Young and old to compete in the Con Brio Music Festival |

Young and old to compete in the Con Brio Music Festival

The Con Brio Music Festival, sponsored by the Utah Conservatory, will celebrate its eighth anniversary when composers, pianists and vocalists converge on Park City Community Church Friday and Saturday, March 23 and March 24.

The festival was co-founded by chairman Mike Vermillion and Eugene Watanabe, the gold medalist of the first Gina Bachauer International Young Artist Competition that was held in Salt Lake City in 1987.

"It was Eugene’s idea and then he kind of dumped it on me," Vermillion said with a laugh during an interview with The Park Record. "We wanted to create a festival that was a two-to-three day event full of concerts, with the main point being a competition."

The festival has always opened with a piano recital by the piano-competition judge on Friday, Vermillion said.

"The first year, the opening piano recital was performed by award-winning pianist Leon Fleischer," he said. "This year, our piano judge is Dr. Paul Higdon from St. Louis, Missouri."

Higdon is an associate professor of music at St. Louis Community College and frequent guest conductor of the Florissant Valley Symphony Orchestra in Missouri.

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"We’re lucky to be able have him perform and judge for us," Vermillion said.

Saturday’s events will consist of competitions running all day, beginning at 9 a.m.

The categories are piano solo, piano concerto, vocal solo and compositions, Vermillion said.

"Each category is divided into grades," he said. "The piano solo, concerto and composition groups are kindergarten through third grade, fourth through seventh, eighth through 12th, collegiate and adult."

Likewise the vocal-solo grade groups are kindergarten through fifth, sixth through eighth, ninth through 12th, collegiate and adult.

"Competitors range from kindergarten ages to the mid-60s, but I really don’t know the age of the oldest competitor," Vermillion said.

The festival competitions originally featured piano, string, composition and vocals.

"Since then, we’ve dropped the strings and kept the piano and vocals, but added piano concerto, and when someone enters the composition category, they can play their piece on any instrument," Vermillion explained. "The composition category has been a part of the Con Brio Music Festival for six years."

The first couple of years, the competitions were only open to Utah Conservatory students and held at the conservatory, located at Kimball Junction.

"It was really elementary and the students would come in with their method-book pieces and play them," Vermillion said. "As we have grown, the level of the playing has really elevated, and four years ago, we opened it up to any music student who wants to apply."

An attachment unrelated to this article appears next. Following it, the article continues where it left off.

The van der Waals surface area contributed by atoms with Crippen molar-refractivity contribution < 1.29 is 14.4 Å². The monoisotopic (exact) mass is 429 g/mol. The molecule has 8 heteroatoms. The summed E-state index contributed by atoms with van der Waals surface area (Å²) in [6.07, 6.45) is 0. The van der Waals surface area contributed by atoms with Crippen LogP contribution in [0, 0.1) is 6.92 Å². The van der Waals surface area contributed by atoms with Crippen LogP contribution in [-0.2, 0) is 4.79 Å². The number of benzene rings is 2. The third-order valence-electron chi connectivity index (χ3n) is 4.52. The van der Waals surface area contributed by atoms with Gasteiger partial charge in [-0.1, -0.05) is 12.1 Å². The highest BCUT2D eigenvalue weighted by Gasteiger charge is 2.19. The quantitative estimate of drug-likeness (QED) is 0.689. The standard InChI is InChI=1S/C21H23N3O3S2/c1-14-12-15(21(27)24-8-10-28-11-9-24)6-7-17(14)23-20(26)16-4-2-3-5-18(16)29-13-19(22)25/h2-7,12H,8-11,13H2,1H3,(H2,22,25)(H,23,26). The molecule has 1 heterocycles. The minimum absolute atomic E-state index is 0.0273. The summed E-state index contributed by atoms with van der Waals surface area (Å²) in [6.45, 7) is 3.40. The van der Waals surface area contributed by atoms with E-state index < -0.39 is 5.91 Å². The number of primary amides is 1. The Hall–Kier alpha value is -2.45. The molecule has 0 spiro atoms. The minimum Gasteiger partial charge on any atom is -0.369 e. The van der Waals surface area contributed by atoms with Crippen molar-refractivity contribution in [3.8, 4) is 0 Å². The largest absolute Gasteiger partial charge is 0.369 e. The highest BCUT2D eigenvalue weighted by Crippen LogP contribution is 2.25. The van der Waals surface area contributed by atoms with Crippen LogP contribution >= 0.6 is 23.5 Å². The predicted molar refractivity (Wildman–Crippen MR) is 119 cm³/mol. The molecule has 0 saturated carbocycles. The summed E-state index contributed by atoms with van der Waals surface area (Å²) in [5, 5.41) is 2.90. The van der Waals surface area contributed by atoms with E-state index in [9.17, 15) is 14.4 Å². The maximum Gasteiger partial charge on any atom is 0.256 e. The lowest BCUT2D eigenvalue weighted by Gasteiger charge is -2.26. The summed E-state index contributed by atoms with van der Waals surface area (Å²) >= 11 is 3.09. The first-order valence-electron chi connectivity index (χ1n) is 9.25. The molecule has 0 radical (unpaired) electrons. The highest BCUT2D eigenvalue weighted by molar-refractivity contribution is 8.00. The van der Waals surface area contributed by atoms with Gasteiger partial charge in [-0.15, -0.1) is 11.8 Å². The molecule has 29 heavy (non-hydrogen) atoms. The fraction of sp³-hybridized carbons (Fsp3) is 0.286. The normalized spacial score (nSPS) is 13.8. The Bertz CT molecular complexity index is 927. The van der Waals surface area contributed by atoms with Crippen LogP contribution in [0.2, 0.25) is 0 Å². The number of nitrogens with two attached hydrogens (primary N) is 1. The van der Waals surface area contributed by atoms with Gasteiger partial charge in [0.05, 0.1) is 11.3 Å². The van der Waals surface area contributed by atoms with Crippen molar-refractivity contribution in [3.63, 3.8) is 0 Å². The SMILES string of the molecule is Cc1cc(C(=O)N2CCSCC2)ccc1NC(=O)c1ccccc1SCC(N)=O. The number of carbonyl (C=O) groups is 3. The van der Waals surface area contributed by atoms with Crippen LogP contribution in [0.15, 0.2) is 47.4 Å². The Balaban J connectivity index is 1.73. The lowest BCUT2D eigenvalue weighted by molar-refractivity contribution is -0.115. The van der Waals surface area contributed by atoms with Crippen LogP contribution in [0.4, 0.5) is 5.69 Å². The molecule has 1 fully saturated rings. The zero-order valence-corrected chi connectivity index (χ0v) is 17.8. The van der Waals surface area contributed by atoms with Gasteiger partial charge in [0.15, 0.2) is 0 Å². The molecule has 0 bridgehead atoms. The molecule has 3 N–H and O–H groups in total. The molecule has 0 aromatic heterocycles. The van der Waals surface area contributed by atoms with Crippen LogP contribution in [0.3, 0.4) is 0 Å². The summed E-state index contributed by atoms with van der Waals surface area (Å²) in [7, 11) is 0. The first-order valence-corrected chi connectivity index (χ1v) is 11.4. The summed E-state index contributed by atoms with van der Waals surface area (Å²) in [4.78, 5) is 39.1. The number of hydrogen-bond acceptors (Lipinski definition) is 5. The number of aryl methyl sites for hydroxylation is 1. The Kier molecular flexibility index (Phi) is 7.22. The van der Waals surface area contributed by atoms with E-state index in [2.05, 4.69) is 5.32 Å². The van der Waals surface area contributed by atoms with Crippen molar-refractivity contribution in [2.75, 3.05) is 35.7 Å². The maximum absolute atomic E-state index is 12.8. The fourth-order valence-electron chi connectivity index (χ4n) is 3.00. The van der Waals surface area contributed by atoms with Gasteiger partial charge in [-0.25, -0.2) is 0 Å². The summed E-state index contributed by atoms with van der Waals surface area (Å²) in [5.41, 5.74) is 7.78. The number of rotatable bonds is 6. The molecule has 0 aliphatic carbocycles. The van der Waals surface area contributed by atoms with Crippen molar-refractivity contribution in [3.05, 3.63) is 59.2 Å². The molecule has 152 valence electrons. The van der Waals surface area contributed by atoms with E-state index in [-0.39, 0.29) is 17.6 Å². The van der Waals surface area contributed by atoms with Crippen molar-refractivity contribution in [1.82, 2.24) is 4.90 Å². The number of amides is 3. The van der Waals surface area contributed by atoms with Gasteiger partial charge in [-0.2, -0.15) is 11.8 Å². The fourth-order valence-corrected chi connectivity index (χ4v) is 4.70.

This year the festival received inquiries from Arizona.

"It’s exciting to see how much we have grown," Vermillion said. "We used to hold it at the conservatory, but as the numbers grew, we had to find someplace bigger."

Park City Community Church is an ideal venue for the festival.

"We run the performances at the same time, which makes the community church the perfect place," Vermillion said. "On one side of the church we have the sanctuary for the piano competition and then the vocal competition is held on the other side."

Throughout the years, Vermillion has seen the quality of competitors rise, as well.

"Now, we hear pieces from Beethoven to 20th century composers like Stravinsky," he said. "That has attracted a lot more people, so, it shows we’re still growing, and that’s what we always wanted to do."

The competitions, like the opening recital, are also open to the public.

"As long as people are respectful and don’t disturb the performers, they can come and watch," Vermillion said. "Personally, my favorite thing is to watch the fourth- through seventh-graders play, and I invite a lot of people to those sessions.

"Also, if people want to come to the vocal performances, they are welcome to do so," he said.

The public is also invited to the awards ceremonies and to the winners concert that close the festival on Saturday night.

"Those who win first and second place will perform during the awards recital," he said.

Vermillion, a piano teacher at the Utah Conservatory, said he is constantly amazed at the playing and performing level of the pianists, composers and vocalists.

"I see that I didn’t have the structure and discipline when I was as young as some of these kids were," he said. "During the past four or five years, we’ve seen kids return year after year and to see their growth and maturity is incredible.

"Some of these kids spend four hours in school and then spend six to eight hours practicing," he said. "I couldn’t do that when I was their age. As I got older, it became easier, but it was something I couldn’t do, and seeing how much dedication they have for their music is inspiring and wonderful."

The eighth annual Con Brio Music Festival will be held at Park City Community Church, 4501 S.R. 224, on Friday, March 23, and Saturday, March 24. Friday’s opening piano recital by Dr. Paul Higdon will begin at 7 p.m. The competitions will run Saturday, beginning at 9 a.m., and the Con Brio Awards Recital will begin at 7 p.m. Admission is free. For more information, visit .